Like so many others, my phone has a big crack. Hyper-saturation and blurry are the camera’s permanent settings, and voices crackle in my ear in a way that makes me furrow my brow while listening. In other words, it’s crap.
In order to remedy these problems and elevate my phone a tool I enjoy using, I made my way to the Sprint store earlier this week. As the guy working there made his way into my account without my handy account number, he needed some of my super secret passcodes, which aren’t all that secret if you knew me back when and grew up in the same town that I did. It’s possible that you know what street I lived on, my pet’s name, as well as the make and model of my first car.
It was a 1982 Volkswagon Rabbit (please don’t break into my Sprint account unless you plan on paying my bill or purchasing me a new phone because mine is crap for the reasons I mentioned above). My Rabbit was dark green with a cassette player and a sunroof in which my ponytail would escape and ripple in the breeze. It was awesome and it was freedom and I blared The Smiths and New Order as loudly as the speakers could handle. This is what it looked like, only mine was green.
“There was a car called a Rabbit?” he clucked in disbelief.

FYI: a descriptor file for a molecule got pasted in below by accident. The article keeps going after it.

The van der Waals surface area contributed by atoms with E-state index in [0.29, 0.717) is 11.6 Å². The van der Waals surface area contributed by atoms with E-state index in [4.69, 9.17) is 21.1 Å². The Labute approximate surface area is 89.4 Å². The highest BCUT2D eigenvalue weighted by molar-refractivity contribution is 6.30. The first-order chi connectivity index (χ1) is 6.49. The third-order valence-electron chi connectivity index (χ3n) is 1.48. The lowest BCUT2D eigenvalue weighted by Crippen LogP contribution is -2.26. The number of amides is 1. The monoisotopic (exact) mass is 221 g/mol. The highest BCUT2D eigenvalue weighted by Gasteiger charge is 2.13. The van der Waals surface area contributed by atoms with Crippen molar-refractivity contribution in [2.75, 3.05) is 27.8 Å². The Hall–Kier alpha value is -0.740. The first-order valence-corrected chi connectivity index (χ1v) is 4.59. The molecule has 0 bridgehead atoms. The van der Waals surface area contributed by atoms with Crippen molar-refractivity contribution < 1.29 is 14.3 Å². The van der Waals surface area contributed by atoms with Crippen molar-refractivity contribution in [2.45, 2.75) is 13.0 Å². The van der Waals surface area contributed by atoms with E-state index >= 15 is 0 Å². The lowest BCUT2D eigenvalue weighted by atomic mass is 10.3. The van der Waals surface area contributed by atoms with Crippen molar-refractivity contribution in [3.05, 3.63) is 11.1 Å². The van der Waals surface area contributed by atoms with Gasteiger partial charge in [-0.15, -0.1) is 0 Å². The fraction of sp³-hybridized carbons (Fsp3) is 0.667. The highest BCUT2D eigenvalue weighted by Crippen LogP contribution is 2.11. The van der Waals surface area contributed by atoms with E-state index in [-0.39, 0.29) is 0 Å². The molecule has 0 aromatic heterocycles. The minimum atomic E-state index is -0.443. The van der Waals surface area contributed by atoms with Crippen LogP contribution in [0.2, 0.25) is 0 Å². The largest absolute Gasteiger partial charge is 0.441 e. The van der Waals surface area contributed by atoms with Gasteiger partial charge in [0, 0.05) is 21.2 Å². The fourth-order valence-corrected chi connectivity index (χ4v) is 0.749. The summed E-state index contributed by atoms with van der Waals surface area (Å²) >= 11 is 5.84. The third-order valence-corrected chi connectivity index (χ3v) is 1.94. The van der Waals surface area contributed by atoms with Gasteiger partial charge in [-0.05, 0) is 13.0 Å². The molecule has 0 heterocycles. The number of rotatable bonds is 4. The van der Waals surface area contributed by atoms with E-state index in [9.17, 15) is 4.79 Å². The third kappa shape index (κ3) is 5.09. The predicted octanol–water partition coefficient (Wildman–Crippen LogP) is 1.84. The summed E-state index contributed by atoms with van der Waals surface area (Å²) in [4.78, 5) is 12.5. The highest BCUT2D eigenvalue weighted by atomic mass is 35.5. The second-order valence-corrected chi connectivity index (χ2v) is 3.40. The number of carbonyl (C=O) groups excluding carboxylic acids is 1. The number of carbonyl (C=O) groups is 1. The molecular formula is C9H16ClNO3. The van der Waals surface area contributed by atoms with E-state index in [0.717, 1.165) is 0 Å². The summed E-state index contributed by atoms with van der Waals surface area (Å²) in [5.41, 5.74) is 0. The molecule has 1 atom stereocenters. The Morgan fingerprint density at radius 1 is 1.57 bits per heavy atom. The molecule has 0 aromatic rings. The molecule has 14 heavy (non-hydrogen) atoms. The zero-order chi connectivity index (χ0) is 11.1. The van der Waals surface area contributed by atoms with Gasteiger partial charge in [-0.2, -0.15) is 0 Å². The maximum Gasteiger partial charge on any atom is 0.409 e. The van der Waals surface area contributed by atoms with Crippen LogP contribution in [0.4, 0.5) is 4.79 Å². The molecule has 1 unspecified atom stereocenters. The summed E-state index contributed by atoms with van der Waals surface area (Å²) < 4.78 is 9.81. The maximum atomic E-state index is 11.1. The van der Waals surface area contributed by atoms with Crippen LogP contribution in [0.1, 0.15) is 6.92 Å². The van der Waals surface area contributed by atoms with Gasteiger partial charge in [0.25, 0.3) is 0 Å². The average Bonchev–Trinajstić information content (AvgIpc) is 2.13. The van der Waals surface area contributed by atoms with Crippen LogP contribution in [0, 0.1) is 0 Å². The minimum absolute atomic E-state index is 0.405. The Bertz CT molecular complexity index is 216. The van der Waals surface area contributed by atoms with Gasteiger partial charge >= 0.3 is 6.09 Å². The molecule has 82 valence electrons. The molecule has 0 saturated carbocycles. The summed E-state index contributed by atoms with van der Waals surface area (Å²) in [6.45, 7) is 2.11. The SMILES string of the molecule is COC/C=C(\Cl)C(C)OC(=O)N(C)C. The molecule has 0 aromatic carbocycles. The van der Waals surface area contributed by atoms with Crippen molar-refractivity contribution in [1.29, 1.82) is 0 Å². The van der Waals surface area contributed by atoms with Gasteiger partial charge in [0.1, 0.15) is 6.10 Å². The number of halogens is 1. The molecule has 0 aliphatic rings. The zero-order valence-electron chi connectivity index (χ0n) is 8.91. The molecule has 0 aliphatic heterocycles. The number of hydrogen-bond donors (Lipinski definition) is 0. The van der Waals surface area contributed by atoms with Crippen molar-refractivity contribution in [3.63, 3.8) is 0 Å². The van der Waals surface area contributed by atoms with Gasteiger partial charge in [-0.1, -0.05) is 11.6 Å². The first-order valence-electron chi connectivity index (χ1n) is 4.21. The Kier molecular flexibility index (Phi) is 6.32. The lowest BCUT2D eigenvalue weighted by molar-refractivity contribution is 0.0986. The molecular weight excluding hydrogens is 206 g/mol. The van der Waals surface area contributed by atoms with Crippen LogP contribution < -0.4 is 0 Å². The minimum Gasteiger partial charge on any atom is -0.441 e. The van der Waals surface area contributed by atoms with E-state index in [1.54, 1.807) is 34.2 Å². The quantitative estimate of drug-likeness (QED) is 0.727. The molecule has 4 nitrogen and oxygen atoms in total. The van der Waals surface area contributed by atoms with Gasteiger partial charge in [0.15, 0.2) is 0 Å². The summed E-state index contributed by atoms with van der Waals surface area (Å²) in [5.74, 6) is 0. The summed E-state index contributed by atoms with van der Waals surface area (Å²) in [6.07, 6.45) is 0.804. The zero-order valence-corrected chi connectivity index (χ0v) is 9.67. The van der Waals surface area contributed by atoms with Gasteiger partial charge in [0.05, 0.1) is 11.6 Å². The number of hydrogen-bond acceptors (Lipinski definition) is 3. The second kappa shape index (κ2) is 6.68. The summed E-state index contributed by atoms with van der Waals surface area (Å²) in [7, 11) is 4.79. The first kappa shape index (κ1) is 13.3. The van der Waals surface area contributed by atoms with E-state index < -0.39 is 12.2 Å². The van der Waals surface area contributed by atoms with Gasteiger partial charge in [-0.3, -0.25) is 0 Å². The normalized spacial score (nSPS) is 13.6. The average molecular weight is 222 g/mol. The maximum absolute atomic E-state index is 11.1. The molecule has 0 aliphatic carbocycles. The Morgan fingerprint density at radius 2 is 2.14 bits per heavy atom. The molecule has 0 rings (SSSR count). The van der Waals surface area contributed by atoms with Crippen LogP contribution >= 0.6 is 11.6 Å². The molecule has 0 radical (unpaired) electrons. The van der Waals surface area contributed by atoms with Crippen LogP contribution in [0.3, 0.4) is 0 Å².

“Yes, I’m that old, okay.”
“Um, I just never heard of it. Really, a Rabbit?”
“Moving on now…What can we do about my phone?”
I’m going to be 40 next week. I likely had my driver’s license before that guy was even born. And I’m okay with it. I’m actually excited about it. Not everyone gets to be 40. Honestly, I feel pretty damn lucky. Sadly, there is nothing he can do about my phone until next July when I’m eligible for an upgrade. So like turning 40, I’ll embrace my phone—the psychedelic photos (here’s one of R in his new glasses),
the new cleavage. Not everything is shiny and new. I’m learning more about that every single day as I need to wear my own glasses more often and must turn on every single light while doing anything related to seeing, and feel achy when I move from the horizontal to the verticle position each morning.